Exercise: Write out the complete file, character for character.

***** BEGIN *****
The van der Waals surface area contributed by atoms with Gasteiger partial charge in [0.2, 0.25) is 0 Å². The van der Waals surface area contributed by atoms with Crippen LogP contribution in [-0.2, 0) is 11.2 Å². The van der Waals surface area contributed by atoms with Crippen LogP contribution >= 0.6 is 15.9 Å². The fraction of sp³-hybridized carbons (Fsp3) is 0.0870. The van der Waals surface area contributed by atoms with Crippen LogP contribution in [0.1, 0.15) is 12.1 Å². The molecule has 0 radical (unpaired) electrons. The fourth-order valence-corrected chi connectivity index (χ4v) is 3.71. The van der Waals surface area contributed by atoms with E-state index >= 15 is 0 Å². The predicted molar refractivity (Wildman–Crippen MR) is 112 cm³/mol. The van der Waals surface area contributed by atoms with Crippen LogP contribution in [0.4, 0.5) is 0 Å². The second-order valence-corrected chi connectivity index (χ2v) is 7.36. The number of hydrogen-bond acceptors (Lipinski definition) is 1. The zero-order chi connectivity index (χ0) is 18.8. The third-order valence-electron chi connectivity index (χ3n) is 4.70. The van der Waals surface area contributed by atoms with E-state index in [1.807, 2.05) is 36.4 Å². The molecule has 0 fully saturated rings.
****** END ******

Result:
The van der Waals surface area contributed by atoms with Gasteiger partial charge in [0.2, 0.25) is 0 Å². The van der Waals surface area contributed by atoms with Crippen LogP contribution in [-0.2, 0) is 11.2 Å². The van der Waals surface area contributed by atoms with Crippen LogP contribution >= 0.6 is 15.9 Å². The fraction of sp³-hybridized carbons (Fsp3) is 0.0870. The van der Waals surface area contributed by atoms with Crippen LogP contribution in [0.1, 0.15) is 12.1 Å². The molecule has 0 radical (unpaired) electrons. The fourth-order valence-corrected chi connectivity index (χ4v) is 3.71. The van der Waals surface area contributed by atoms with E-state index >= 15 is 0 Å². The predicted molar refractivity (Wildman–Crippen MR) is 112 cm³/mol. The van der Waals surface area contributed by atoms with Crippen LogP contribution in [0.4, 0.5) is 0 Å². The second-order valence-corrected chi connectivity index (χ2v) is 7.36. The number of hydrogen-bond acceptors (Lipinski definition) is 1. The zero-order chi connectivity index (χ0) is 18.8. The third-order valence-electron chi connectivity index (χ3n) is 4.70. The van der Waals surface area contributed by atoms with E-state index in [1.807, 2.05) is 36.4 Å². The molecule has 0 fully saturated rings.